VD: It’s often the students who petition to have me come. I love teaching. I invest a lot of time and get very involved. I’m not a dogmatic person. I mean, the students get a syllabus and everything but it’s more a ‘salon’ style of teaching. I make hour-long studio visits and do a lot of gentle nudging. These visits get intense. We talk for hours, get emotional and cry. I’m like the Big Black Mama and everyone wants to nurse at my breast, get that chocolate milk!

sleek: What advice to you have for students who want to become performance artists?
VD: I usually remain in touch well beyond the seminars, and collaborate with former students on new projects. It’s important to be connected to youth, you know, being a woman of a certain age… It keeps me young and vibrant. I’m never going to have any children of my own – but I can be the mentor. However, I do not encourage anyone to be a performer. Not everyone is meant to be on stage, you know! There’s nothing I hate more than karaoke. Not everyone should be given a mike. I’m a little dictatorial like that.

sleek: So you’re the anti-Beuys?
VD: Not everyone’s an artist… No, no, no!

sleek: What makes a good performance artist in your opinion?
VD: To me Josephine Baker, aside from being the first black international superstar, was also a performance artist through and through. She created her own biography, her own mythology, she was sensational! And she sought to mix all races by adopting a so-called ‘rainbow tribe’ of children. She was a little cuckoo too, but who isn’t? Considering where she came from. I can relate to that.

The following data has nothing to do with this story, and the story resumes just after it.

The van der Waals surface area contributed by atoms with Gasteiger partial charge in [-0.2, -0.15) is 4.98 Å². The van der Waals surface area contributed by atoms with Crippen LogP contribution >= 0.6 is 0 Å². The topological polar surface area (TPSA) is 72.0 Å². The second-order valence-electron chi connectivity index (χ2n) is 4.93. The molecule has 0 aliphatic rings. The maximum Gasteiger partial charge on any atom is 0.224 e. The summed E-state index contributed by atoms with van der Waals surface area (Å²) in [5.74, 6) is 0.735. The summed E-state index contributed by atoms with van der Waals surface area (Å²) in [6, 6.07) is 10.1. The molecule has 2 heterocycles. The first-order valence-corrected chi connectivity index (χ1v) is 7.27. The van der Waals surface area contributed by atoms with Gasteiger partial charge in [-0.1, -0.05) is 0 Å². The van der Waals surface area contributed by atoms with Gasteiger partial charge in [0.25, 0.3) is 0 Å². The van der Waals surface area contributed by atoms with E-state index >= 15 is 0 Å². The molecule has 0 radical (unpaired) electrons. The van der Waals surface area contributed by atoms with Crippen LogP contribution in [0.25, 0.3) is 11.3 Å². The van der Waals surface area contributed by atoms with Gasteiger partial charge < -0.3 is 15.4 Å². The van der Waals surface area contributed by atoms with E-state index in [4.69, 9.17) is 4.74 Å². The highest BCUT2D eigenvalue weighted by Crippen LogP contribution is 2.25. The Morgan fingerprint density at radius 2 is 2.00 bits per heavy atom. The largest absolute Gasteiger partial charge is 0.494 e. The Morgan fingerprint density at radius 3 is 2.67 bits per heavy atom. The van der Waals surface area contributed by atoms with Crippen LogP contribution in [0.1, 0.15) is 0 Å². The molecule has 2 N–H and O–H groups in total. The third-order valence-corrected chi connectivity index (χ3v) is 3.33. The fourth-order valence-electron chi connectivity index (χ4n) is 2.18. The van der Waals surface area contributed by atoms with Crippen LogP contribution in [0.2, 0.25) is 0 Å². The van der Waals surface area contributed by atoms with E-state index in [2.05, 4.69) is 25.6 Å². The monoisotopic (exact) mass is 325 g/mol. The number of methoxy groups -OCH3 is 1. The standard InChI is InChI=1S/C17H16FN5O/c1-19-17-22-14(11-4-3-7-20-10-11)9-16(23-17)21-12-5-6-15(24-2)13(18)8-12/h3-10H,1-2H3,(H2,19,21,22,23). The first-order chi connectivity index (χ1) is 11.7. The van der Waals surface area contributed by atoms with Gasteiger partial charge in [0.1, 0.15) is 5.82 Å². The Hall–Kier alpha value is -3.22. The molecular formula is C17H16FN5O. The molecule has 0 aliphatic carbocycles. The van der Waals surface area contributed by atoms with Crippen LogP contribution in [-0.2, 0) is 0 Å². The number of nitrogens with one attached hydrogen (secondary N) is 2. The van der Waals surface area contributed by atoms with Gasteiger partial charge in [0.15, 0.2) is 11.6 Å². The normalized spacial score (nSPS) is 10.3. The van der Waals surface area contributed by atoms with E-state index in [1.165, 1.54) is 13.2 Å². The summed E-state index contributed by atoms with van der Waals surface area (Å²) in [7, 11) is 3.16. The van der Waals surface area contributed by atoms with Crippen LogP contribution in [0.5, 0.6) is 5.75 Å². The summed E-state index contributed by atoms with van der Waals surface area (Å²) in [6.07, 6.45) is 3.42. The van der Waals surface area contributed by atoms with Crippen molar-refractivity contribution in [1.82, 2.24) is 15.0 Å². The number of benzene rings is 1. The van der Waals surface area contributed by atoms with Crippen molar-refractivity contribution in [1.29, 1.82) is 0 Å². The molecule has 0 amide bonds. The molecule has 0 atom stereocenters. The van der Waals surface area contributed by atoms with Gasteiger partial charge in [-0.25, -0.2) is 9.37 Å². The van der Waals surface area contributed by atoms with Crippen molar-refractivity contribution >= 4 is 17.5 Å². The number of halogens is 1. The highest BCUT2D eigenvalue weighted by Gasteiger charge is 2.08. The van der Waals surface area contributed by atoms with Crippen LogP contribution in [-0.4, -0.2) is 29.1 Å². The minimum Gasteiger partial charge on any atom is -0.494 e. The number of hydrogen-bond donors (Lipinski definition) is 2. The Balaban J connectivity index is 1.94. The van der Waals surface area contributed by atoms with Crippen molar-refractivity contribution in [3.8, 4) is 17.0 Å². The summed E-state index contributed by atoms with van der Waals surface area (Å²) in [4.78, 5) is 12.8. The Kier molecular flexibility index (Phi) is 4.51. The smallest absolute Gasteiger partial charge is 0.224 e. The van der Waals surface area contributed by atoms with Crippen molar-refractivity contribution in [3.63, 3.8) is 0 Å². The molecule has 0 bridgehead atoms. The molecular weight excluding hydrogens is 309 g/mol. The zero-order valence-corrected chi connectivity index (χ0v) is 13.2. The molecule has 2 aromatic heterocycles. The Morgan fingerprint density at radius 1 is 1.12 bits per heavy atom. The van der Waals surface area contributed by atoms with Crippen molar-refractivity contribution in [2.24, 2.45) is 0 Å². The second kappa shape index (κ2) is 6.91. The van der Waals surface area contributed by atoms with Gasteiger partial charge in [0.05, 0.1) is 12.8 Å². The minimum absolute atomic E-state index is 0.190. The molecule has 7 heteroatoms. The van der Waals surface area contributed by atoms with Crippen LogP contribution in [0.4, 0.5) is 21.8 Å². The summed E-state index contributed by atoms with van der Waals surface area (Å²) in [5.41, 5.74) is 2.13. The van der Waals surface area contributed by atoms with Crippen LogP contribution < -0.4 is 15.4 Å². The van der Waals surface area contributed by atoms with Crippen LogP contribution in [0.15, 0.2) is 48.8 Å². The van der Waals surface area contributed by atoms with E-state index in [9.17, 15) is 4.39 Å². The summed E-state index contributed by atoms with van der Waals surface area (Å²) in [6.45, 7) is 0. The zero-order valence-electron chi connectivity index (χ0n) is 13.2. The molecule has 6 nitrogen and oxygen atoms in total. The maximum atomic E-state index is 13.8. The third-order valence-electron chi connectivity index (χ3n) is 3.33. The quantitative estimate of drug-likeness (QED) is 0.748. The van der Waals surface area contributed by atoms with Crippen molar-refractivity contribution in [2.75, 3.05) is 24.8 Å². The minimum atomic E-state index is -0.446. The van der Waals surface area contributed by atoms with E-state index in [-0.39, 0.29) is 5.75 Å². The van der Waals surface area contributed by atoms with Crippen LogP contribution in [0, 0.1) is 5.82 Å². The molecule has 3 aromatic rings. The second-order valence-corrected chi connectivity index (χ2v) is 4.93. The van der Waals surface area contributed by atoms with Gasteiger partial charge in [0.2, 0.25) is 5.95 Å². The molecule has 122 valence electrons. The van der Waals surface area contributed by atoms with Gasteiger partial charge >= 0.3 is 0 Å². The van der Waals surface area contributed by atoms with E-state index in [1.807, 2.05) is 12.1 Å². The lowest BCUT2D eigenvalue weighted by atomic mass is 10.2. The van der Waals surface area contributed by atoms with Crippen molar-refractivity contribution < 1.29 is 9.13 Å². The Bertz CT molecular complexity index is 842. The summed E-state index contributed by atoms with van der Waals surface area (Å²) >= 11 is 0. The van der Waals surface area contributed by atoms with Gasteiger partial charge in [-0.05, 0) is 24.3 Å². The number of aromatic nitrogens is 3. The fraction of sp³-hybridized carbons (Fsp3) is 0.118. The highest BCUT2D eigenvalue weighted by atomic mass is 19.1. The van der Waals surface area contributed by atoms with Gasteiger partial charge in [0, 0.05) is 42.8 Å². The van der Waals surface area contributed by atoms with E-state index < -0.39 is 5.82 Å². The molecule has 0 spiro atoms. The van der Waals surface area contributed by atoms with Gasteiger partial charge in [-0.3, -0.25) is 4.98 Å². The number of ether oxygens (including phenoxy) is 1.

sleek: Your work is specifically focused on gender issues. Do race and class always play a role, too?
VD: I grew up in inner city L.A. I’m not middle class. I have a slight disdain for the wealthy but you can’t help that when you grow up poor. I always have this underlying urge to ‘kill the rich’, but I do it on stage instead. If you choose to work with me you have to know where I’m from. I’m a sweetheart, I’ll give you my last pantyhose, or the bra off my back, but I can get down and I can throw down. Let me tell you, when a black girl takes off her earrings, you know she’s ready to fight!

sleek: Would you say that the new piece is a non-violent, keep-your-earrings-on answer to current economic trends in European politics?
VD: It’s a political piece but it’s not dogmatic. It’s playful and whimsical, and hopefully will make you think. Europe is going backwards. Susanne Sachße lost her agent after she appeared in Raspberry Reich because of the real sex scenes! And politically, it’s disconcerting that people have such short memories. History will repeat itself.

sleek: That’s a bleak outlook.
VD: Oh yeah, I believe we’ll create our own Armageddon. I don’t understand why people want to have babies when there are already so many unwanted children out there. Just adopt, why overpopulate the planet? My mom was an actress, she didn’t want to be a mother and a wife, but women had less of a choice at the time. But today? People say the human race will ebb then and I say “great!”. Maybe something less damaging to the planet will arise. A new species will take over. Here’s to the new species!


Interview by Hili Perlson

Check out our interview with Matt Lambert